Tag Archive: thigh loop

Pelvic Loop (and self-affirmation)

I contemplated long and hard about how to teach the Anusara principle of pelvic loop.  If students are already tending to bring the tops of the thighs forward, without doing enough inner spiral enhanced by thigh loop (which together take the tops of the thighs back and apart and brings curve to the lumbar spine), it would not be helpful to invite them to engage in an action, which if done as a primary movement, will tend to take the curve out of the lower back and bring the tops of the thighs forward, making movement even more limited.

Even if we have the tendency to tuck the buttocks and tailbone too much, we are not necessarily engaging out core, and pelvic loop, when done in proper sequence, really helps us to affirm and find our own strength — and no one should miss out on the opportunity to do that.  So crucial to thinking about pelvic loop (especially being myself a reformed  “tucker”) are the following:

1.  The loops are bilateral and can move separately.  This means it is not just bringing the whole of the pelvis forward by a single, central big movement of the tailbone, but using the muscles on each side of the pelvis independently to engage pelvic loop.

2. Although ultimately, all of the principles are done at the same time, they are also done sequentially.  A student said last night that doing pelvic loop in a seated position made her feel “lifted up away from the ground.”  Once I said to remember that part of “opening to grace” is settling and getting heavy, and we always do “open to grace” first, she was better able to understand how to refine her seat with pelvic loop.  Instead of lifting her thighs and pelvic bones, she left her bones heavy and drew her muscles in to firm the buttocks, tone the pelvic floor muscles, and lift the belly to support up-rising energy in the spine, which gave her a sense of power and upliftment, even as she kept a feeling of being rooted to the earth.

3.  Last week I wrote and taught about using “thigh loop” to get out of our own way, to choose actively to tip the longest bones in our body into the back plane of our body so that we have more range of movement, freedom, and flexibility in our pelvis and low back.  Only after we have made the physical and energetic shift of thigh loop can we really tap into and affirm our own power.  If we are still jutting forward (literally and metaphysically) then when we try to tap into power, we will just get more in our way.  When we have gotten out of our own way and moved into the back body, then we can better find our power.  We still start in the back body, but we affirm the spaciousness and freedom we have created and are able to find a place of empowerment and soar.  For example, it is my experience that taking the thighs back and apart is a big part of what gets us into arm balances, but firming the buttocks and engaging the pelvic floor and lower belly muscles that keep us up and give us the ability to choose where to go once we get there.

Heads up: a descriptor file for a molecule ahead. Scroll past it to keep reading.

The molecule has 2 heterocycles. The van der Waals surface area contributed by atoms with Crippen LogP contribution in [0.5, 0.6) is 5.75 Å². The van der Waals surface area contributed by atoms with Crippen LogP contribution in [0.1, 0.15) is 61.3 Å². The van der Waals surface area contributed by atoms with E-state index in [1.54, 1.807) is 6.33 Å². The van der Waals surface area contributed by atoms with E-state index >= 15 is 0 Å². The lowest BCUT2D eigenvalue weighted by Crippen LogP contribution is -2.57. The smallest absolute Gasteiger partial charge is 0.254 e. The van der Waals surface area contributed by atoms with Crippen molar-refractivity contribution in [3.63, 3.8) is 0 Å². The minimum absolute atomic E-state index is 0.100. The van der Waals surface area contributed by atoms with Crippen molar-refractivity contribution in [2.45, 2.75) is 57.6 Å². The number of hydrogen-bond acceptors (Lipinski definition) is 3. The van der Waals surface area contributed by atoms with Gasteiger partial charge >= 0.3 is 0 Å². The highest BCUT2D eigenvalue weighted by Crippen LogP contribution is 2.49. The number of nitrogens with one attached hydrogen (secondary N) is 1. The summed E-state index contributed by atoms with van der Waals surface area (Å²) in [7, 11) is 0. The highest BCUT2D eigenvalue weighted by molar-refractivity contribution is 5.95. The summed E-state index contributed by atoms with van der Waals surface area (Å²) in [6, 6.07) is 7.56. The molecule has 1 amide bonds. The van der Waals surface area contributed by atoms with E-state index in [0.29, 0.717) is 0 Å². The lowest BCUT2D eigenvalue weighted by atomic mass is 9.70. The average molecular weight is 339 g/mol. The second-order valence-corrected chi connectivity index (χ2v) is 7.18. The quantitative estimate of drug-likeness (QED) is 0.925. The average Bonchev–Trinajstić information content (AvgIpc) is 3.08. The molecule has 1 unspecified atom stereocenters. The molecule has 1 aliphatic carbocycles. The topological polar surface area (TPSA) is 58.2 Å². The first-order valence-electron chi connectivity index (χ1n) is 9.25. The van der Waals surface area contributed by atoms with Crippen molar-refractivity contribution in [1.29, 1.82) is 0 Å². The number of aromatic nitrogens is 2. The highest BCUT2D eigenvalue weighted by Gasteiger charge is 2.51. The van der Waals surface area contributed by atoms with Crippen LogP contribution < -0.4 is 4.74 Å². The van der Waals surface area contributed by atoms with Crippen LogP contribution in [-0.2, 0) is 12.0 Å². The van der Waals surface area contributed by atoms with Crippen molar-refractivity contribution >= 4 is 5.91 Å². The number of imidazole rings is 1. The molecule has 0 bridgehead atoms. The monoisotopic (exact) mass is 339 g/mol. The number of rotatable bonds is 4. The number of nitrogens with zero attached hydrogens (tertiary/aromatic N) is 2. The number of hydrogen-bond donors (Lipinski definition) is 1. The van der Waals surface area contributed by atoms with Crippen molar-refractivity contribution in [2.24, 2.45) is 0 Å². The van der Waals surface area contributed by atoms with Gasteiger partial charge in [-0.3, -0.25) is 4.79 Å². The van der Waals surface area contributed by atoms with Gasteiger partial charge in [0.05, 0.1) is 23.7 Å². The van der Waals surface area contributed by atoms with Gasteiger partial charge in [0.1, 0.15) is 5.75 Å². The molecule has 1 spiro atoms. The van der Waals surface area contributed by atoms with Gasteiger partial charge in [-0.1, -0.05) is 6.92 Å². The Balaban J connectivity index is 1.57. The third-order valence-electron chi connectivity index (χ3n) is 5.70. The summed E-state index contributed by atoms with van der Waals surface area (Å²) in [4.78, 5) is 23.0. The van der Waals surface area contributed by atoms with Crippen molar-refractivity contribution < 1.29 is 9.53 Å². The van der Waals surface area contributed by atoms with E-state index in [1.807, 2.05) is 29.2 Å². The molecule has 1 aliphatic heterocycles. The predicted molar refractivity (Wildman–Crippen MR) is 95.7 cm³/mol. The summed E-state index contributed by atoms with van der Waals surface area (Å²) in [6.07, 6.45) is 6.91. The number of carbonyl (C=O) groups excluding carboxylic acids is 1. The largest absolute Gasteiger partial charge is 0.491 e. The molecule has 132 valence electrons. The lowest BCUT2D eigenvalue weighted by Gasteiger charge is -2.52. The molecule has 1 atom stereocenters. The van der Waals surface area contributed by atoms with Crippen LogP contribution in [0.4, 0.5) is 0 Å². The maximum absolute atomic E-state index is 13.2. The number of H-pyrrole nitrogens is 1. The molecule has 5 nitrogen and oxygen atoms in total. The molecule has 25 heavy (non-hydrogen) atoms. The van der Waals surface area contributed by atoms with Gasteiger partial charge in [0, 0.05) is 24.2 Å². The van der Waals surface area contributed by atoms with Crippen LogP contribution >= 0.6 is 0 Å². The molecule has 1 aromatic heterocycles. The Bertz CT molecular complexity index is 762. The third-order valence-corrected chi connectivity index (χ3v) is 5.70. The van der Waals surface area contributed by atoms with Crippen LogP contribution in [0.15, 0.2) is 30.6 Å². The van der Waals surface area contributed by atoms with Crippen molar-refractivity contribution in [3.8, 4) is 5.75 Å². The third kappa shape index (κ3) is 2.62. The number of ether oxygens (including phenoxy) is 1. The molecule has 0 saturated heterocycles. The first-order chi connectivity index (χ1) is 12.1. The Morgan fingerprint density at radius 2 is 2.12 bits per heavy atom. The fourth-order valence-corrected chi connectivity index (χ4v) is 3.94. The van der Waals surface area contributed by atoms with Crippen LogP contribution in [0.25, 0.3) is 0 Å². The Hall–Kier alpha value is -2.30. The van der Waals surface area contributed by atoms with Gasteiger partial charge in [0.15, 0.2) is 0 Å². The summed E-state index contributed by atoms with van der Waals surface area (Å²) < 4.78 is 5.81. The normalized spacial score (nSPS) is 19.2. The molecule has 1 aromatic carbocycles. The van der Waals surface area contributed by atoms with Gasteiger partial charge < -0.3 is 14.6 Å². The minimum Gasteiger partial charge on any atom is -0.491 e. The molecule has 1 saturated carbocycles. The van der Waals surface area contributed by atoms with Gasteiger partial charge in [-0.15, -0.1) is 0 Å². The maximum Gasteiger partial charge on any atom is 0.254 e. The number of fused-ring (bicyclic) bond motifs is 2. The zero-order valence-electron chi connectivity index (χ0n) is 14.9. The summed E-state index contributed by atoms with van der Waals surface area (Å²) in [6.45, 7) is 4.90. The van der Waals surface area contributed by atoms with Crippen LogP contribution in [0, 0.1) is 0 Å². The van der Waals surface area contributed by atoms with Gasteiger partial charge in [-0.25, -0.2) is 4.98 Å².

4.  Off the mat, it may be nice to get out of our own way, but then what?  Shedding or moving what is blocking or inhibiting us is not for the purpose of having nothing, but so that we are then able to affirm the worth of our own being and find our own power so that we can be more joyous and more generous.

Share

Getting Out of My Own Way (and thigh loop)

A couple of years ago, I took a brilliant class with Desiree Rumbaugh in which she used the theme of “getting out of our own way” to lead us to a place to better integrate our shoulders.  As I was practicing with the Anusara principle of “thigh loop” this week, I was reminded of that class.  We’ve all been in the situation where our habitual mindset, physical posture, life style, or emotions get in the way of our finding more freedom and happiness.

When our thigh bones move into the front plane of the body, the forward movement keeps us from opening our hips more fully and from getting into deeper and stronger poses that require our hips to be open (in fact, out of the way).  When we take our thigh bones back, we physically have more freedom, more range of motion and are better able to access the deepest places of power and openness that allow us to soar on the mat.  I’m working on it on the mat as a great reminder to get out of my own way off the mat.

Share